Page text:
“At the ripe old age of 27, Gregory became a father for the first time. His firstborn was a beautiful, well-behaved, respectful, shy little girl. Unfortunately that didn’t last very long, what does one expect when a five year old’s TV viewing is her father on the news handcuffing himself to the railings of the Guildhall, getting himself arrested for not paying his TV licence, and calling the Shinners slow learners! I’m surprised his children turned out as well-balanced as we did. But on a serious note, my dad’s dedication to bettering the lives of the people of his community inspired me to do the same, through teaching.”
Suzanne recalled the birth of all the couple’s children, adding: “In 2001, on his wedding anniversary, Gregory became a Granda to Lauren, in fact he became Grandy. This was his excuse to revisit his youth, as this picture of him and Lauren on the zipline at St. Columb’s Park shows.”
She told of his love for football, and, as well as supporting his home team, Institute, how he can often be seen “singing and chanting along at the stands of Windsor Park and Ibrox. In fact he has even been known to ‘do the bouncy’ with the crowd.”
She continued: “The birthday boy grew up and entered the big bad world of politics....As you can probably tell Gregory’s children stay out of politics, I think one Campbell in the political arena is quite enough. And we don’t want the slow learners and slow readers on the opposition getting confused…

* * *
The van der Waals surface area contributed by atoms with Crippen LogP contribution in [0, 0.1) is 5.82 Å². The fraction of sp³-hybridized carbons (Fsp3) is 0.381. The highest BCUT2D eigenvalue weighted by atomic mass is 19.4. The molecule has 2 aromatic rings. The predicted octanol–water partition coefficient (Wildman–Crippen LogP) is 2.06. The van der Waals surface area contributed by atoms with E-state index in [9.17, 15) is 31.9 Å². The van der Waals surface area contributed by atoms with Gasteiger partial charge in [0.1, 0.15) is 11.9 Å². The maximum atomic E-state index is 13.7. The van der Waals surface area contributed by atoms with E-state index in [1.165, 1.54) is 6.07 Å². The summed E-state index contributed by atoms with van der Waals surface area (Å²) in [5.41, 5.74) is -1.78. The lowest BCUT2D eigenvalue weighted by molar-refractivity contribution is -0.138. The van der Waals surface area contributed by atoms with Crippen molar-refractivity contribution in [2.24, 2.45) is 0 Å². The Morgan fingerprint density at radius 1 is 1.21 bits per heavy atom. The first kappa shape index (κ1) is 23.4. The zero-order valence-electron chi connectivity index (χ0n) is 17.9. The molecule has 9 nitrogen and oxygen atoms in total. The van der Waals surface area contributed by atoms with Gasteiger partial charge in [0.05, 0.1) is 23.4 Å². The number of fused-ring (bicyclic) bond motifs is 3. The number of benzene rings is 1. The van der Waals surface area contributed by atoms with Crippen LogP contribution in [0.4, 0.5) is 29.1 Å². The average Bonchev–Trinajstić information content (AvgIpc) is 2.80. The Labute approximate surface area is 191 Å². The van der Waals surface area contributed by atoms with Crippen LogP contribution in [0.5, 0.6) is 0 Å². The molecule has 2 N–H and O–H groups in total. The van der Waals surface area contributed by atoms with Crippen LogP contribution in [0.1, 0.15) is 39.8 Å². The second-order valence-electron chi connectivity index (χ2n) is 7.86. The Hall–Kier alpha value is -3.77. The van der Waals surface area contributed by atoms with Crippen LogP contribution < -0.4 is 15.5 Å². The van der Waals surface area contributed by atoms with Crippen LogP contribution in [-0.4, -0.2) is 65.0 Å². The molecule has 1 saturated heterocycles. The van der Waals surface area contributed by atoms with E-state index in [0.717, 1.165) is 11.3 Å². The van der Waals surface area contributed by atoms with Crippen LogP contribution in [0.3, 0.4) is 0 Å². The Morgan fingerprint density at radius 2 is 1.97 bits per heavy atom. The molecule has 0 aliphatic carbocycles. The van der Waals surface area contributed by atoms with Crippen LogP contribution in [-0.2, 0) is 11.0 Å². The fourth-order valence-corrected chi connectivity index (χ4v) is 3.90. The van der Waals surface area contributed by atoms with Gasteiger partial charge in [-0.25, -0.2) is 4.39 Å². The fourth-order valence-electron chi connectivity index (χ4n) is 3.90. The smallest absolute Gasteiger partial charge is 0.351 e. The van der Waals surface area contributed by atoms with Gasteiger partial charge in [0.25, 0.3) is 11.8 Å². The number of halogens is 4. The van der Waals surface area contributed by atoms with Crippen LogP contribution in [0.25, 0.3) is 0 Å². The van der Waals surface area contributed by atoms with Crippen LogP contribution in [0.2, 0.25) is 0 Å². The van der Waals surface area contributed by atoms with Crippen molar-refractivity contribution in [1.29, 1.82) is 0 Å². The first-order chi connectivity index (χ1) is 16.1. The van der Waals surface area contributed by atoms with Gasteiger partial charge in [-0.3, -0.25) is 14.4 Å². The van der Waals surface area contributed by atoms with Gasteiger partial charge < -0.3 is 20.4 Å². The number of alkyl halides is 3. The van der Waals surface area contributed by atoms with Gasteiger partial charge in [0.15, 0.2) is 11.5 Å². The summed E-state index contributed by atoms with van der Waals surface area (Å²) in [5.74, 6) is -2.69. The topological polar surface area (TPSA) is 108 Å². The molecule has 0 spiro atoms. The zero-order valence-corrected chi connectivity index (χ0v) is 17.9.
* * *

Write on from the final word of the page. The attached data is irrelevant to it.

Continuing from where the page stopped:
“So yes, we know very little about politics but suffice to say that we are extremely proud of everything our father has achieved. We know that he represents the people of his community and is not afraid to stand up and go toe to toe with people who have terrorised his community and the people of Northern Ireland for half his lifetime. We may not always agree with everything he says but we will always be grateful for what we have learned from daddy.
“We will always stand up for ourselves and we will always speak out when our conscience tells us something is wrong. We realise that at times our father must have been afraid to stand up for his beliefs, especially having a wife and young family at home during times when he faced great persecutions because he was in the public eye. But being afraid and doing the right thing anyway is the very definition of brave. And I know that the Protestant community of the city of Londonderry, and of the constituency of East Londonderry are very thankful for that that little ginger-haired boy that was born 60 years ago.
“The one question that we always get asked when we meet people for the first time is: ‘Is Gregory Campbell really your father?’ Depending on the situation, it can sometimes make us a little uneasy. Who is asking? Why do they want to know? How fast are we going to have to run? But every time we are asked, not one of us can deny that we have a real sense of pride in replying ‘Yes, he’s my Dad.’ Our father has been called many things in his time, DUP loud-mouth, trouble-maker, mouthpiece, rabble-rouser, etc but no matter what people call him, to us he’s always been and always will be, just Daddy.”